In films like Iron Man that have catapulted Robert Downey, Jr. to the nation’s highest paid actor, more is probably more.  For a film like The Judge I, which aims to bring Downey back down to earth, it misses the mark with too many scripted obstacles in the way of good performances and an organic story.  Since it was produced by Downey and his wife, I am surprised he allowed a film like this to spiral so out of control.  The script throws in an unnecessary number of subplots and overly exaggerated symbolism, and the director seems unwilling to make the right decisions.  Downey is one of the most charismatic actors in the business, so it’s impossible not to be warmed by his charm even while hating the film as a whole.

 Summoned back to the small Indiana town that he tried so hard to escape and forget, Hank Palmer (Downey) returns home for his mother’s funeral.  Before he leaves the city, he explains the difference between “grandma being dead”, and “grandpa being dead to him”.  Hank’s father, Joseph (Duvall), is the reigning judge and supreme moral authority in the town.  He will hug Hank’s older and younger brothers, but only shake Hank’s hand, and he never makes eye contact.  Directly after the funeral, Joseph is arrested for the murder of a local man with a long back-story.  Finally now, Hank’s father will not only have to answer some hard questions, but come clean on the distance that has grown between them—all from the witness stand.

 The film opens with Hank driving a rental car down a long stretch of highway through cornfields (Massachusetts doubling for Indiana); however, if you look carefully, the camera pans away like an action film revealing a very CGI-like long shot that seems out of place for this drama about family, neglect and hatred.  The Judge is just the latest film to mirror the themes, setup, and blueprint of August: Osage County.  Three siblings, hateful old parent on medication dealing with the loss of a spouse, and the lead of the film dealing with a deteriorating marriage.  It’s the same film, just gender-flipped.  Of course, The Judge can’t stay in one place on one subject, as in August, because it can’t decide if it wants to be a courtroom drama, a family drama, or a comedy about dysfunction.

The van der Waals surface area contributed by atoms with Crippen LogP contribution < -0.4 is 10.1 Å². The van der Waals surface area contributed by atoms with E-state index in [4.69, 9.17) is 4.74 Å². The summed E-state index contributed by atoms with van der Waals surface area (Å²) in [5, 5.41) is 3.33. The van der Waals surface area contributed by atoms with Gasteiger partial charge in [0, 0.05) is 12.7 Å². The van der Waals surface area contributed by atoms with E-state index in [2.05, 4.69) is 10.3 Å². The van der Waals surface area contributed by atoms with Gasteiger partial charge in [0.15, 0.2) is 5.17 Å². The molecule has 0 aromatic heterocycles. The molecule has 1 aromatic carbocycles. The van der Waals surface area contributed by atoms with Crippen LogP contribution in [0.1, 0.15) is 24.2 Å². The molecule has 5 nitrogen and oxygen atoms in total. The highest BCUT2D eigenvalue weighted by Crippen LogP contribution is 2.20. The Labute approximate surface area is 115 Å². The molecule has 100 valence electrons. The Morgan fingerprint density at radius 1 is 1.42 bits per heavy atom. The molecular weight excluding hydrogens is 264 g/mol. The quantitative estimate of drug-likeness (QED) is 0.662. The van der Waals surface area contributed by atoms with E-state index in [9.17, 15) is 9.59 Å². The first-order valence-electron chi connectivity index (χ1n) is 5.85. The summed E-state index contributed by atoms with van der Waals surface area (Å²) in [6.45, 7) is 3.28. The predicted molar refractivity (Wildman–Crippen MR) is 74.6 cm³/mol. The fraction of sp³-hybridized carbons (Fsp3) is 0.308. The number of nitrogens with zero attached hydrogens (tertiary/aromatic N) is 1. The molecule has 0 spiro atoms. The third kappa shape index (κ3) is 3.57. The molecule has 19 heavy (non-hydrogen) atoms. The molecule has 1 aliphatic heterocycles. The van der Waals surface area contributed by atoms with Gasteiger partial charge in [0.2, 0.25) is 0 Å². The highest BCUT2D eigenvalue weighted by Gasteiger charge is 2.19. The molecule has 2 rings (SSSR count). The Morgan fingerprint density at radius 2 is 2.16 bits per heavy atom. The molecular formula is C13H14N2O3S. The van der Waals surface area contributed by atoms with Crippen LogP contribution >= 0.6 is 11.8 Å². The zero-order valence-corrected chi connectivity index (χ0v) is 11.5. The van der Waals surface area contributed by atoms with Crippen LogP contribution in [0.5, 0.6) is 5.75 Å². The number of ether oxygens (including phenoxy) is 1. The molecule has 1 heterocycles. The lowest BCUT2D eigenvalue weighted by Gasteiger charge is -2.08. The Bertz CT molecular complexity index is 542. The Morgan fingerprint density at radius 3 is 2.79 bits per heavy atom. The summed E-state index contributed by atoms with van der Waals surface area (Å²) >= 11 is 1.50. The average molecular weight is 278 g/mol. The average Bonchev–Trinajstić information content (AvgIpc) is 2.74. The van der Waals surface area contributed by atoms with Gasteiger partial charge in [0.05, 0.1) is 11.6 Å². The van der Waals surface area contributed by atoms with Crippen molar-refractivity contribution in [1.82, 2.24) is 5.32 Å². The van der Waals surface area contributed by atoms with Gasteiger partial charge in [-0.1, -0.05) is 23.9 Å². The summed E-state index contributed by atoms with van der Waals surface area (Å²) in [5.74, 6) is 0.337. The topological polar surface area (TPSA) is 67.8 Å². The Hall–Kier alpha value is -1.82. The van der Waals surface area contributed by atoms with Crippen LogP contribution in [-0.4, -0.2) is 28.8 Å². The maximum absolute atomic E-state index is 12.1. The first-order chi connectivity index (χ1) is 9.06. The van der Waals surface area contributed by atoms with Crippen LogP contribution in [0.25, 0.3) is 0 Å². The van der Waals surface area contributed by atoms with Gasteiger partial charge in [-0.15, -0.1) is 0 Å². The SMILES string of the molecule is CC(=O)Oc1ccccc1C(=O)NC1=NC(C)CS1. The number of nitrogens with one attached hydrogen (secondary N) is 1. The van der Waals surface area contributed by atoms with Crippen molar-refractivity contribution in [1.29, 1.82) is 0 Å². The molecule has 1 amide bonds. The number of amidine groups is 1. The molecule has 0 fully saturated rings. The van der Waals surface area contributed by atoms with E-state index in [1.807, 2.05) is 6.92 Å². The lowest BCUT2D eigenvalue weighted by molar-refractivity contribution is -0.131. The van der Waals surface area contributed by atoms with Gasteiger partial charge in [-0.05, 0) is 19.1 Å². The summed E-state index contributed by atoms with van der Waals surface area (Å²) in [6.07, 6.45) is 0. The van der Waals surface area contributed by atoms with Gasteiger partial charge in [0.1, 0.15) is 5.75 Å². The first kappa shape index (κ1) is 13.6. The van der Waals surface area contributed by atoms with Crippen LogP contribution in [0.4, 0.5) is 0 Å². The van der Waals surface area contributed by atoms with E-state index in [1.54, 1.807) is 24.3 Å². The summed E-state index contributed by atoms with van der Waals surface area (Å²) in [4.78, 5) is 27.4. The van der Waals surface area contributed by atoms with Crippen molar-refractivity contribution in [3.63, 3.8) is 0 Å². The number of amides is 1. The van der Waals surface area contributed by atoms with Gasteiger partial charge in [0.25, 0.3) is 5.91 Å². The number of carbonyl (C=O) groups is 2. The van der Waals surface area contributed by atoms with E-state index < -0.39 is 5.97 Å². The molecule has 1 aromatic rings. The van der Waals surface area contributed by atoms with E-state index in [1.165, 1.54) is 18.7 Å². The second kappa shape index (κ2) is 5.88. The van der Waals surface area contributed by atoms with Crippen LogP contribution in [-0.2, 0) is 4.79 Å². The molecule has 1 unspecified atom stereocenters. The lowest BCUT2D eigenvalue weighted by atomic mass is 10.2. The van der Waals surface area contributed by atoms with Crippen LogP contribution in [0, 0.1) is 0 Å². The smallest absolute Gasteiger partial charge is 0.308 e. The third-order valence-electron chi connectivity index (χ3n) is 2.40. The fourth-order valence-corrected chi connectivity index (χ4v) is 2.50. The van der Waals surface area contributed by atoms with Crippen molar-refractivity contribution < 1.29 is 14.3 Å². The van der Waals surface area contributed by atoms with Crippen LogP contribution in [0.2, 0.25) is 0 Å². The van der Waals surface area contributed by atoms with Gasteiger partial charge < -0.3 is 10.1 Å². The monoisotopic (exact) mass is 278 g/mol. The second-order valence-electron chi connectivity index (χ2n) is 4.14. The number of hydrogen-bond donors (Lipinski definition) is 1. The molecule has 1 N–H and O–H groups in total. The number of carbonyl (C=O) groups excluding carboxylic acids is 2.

From the moment the story starts forming, you can see the eventual reconciliation forming on the horizon.  Subplots, including Hank’s making out with the daughter (Leighton Meester) of his old flame (Vera Farmiga), a fishing boat sequence, and the ridiculous inclusion of Dax Shepard’s character, do nothing but avert the audience’s attention from the family dynamic and the court room tension where the film is at its strongest.  Duvall is playing well the only thing he can play at this point in his career, and Farmiga is a delight each time she is on screen.  However, The Judge deserves a more respectable script and better direction to deserve the tears it so desperately wants to get out of its audience.

 Final Thought – A weak script, entirely too many distracting subplots, but good performance from Downey make this a mixed bag.

 Grade C+

By: Dustin Chase